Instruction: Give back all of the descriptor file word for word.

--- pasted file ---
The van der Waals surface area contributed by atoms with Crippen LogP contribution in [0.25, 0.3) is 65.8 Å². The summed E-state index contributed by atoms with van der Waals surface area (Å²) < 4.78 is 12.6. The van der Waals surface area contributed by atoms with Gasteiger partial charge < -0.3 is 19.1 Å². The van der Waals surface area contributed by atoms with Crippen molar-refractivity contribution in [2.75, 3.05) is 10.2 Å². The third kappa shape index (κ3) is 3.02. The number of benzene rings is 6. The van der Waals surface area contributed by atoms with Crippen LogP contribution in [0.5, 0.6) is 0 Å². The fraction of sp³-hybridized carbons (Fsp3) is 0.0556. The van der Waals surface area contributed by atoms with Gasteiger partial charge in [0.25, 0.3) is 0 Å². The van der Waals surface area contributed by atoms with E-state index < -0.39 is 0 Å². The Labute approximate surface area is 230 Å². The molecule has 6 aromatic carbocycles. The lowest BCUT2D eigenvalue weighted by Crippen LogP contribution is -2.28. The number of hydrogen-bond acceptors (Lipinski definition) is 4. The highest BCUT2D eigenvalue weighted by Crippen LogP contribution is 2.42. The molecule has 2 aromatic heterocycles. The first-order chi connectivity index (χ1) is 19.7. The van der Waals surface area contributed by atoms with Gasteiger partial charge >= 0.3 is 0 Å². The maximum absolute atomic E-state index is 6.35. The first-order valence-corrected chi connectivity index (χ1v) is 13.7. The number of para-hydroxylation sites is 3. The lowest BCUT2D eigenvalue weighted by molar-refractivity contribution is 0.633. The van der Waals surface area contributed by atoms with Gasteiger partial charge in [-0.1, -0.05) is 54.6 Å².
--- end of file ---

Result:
The van der Waals surface area contributed by atoms with Crippen LogP contribution in [0.25, 0.3) is 65.8 Å². The summed E-state index contributed by atoms with van der Waals surface area (Å²) < 4.78 is 12.6. The van der Waals surface area contributed by atoms with Gasteiger partial charge < -0.3 is 19.1 Å². The van der Waals surface area contributed by atoms with Crippen molar-refractivity contribution in [2.75, 3.05) is 10.2 Å². The third kappa shape index (κ3) is 3.02. The number of benzene rings is 6. The van der Waals surface area contributed by atoms with Crippen LogP contribution in [0.5, 0.6) is 0 Å². The fraction of sp³-hybridized carbons (Fsp3) is 0.0556. The van der Waals surface area contributed by atoms with Gasteiger partial charge in [0.25, 0.3) is 0 Å². The van der Waals surface area contributed by atoms with E-state index < -0.39 is 0 Å². The Labute approximate surface area is 230 Å². The molecule has 6 aromatic carbocycles. The lowest BCUT2D eigenvalue weighted by Crippen LogP contribution is -2.28. The number of hydrogen-bond acceptors (Lipinski definition) is 4. The highest BCUT2D eigenvalue weighted by Crippen LogP contribution is 2.42. The molecule has 2 aromatic heterocycles. The first-order chi connectivity index (χ1) is 19.7. The van der Waals surface area contributed by atoms with Gasteiger partial charge >= 0.3 is 0 Å². The maximum absolute atomic E-state index is 6.35. The first-order valence-corrected chi connectivity index (χ1v) is 13.7. The number of para-hydroxylation sites is 3. The lowest BCUT2D eigenvalue weighted by molar-refractivity contribution is 0.633. The van der Waals surface area contributed by atoms with Gasteiger partial charge in [-0.1, -0.05) is 54.6 Å².